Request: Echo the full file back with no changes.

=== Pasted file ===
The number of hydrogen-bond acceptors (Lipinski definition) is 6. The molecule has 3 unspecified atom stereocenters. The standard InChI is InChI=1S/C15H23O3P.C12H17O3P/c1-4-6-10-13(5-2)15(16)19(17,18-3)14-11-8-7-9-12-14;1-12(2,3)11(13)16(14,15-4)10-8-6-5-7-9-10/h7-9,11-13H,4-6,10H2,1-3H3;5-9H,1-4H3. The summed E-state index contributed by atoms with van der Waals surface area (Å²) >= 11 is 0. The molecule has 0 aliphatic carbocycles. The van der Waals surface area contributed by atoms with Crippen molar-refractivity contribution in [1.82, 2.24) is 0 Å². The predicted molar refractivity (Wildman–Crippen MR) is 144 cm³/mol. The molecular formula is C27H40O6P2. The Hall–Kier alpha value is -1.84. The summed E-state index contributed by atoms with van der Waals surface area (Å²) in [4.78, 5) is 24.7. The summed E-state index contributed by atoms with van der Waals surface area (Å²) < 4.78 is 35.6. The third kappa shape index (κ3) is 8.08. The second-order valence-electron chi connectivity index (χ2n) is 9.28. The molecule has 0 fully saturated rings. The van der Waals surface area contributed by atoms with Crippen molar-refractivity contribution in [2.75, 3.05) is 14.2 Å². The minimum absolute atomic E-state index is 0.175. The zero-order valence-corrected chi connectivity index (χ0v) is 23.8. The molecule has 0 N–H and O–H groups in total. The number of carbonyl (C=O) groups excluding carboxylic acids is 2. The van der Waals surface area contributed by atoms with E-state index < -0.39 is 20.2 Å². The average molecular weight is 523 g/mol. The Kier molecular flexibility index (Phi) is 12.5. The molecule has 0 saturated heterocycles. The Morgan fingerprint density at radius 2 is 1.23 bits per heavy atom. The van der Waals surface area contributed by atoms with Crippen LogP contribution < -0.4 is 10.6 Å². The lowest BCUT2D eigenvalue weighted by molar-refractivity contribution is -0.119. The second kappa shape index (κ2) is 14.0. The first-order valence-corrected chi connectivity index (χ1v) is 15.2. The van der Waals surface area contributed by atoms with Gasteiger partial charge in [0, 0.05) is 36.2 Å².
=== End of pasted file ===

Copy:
The number of hydrogen-bond acceptors (Lipinski definition) is 6. The molecule has 3 unspecified atom stereocenters. The standard InChI is InChI=1S/C15H23O3P.C12H17O3P/c1-4-6-10-13(5-2)15(16)19(17,18-3)14-11-8-7-9-12-14;1-12(2,3)11(13)16(14,15-4)10-8-6-5-7-9-10/h7-9,11-13H,4-6,10H2,1-3H3;5-9H,1-4H3. The summed E-state index contributed by atoms with van der Waals surface area (Å²) >= 11 is 0. The molecule has 0 aliphatic carbocycles. The van der Waals surface area contributed by atoms with Crippen molar-refractivity contribution in [1.82, 2.24) is 0 Å². The predicted molar refractivity (Wildman–Crippen MR) is 144 cm³/mol. The molecular formula is C27H40O6P2. The Hall–Kier alpha value is -1.84. The summed E-state index contributed by atoms with van der Waals surface area (Å²) in [4.78, 5) is 24.7. The summed E-state index contributed by atoms with van der Waals surface area (Å²) < 4.78 is 35.6. The third kappa shape index (κ3) is 8.08. The second-order valence-electron chi connectivity index (χ2n) is 9.28. The molecule has 0 fully saturated rings. The van der Waals surface area contributed by atoms with Crippen molar-refractivity contribution in [2.75, 3.05) is 14.2 Å². The minimum absolute atomic E-state index is 0.175. The zero-order valence-corrected chi connectivity index (χ0v) is 23.8. The molecule has 0 N–H and O–H groups in total. The number of carbonyl (C=O) groups excluding carboxylic acids is 2. The van der Waals surface area contributed by atoms with E-state index < -0.39 is 20.2 Å². The average molecular weight is 523 g/mol. The Kier molecular flexibility index (Phi) is 12.5. The molecule has 0 saturated heterocycles. The Morgan fingerprint density at radius 2 is 1.23 bits per heavy atom. The van der Waals surface area contributed by atoms with Crippen LogP contribution < -0.4 is 10.6 Å². The lowest BCUT2D eigenvalue weighted by molar-refractivity contribution is -0.119. The second kappa shape index (κ2) is 14.0. The first-order valence-corrected chi connectivity index (χ1v) is 15.2. The van der Waals surface area contributed by atoms with Gasteiger partial charge in [0, 0.05) is 36.2 Å².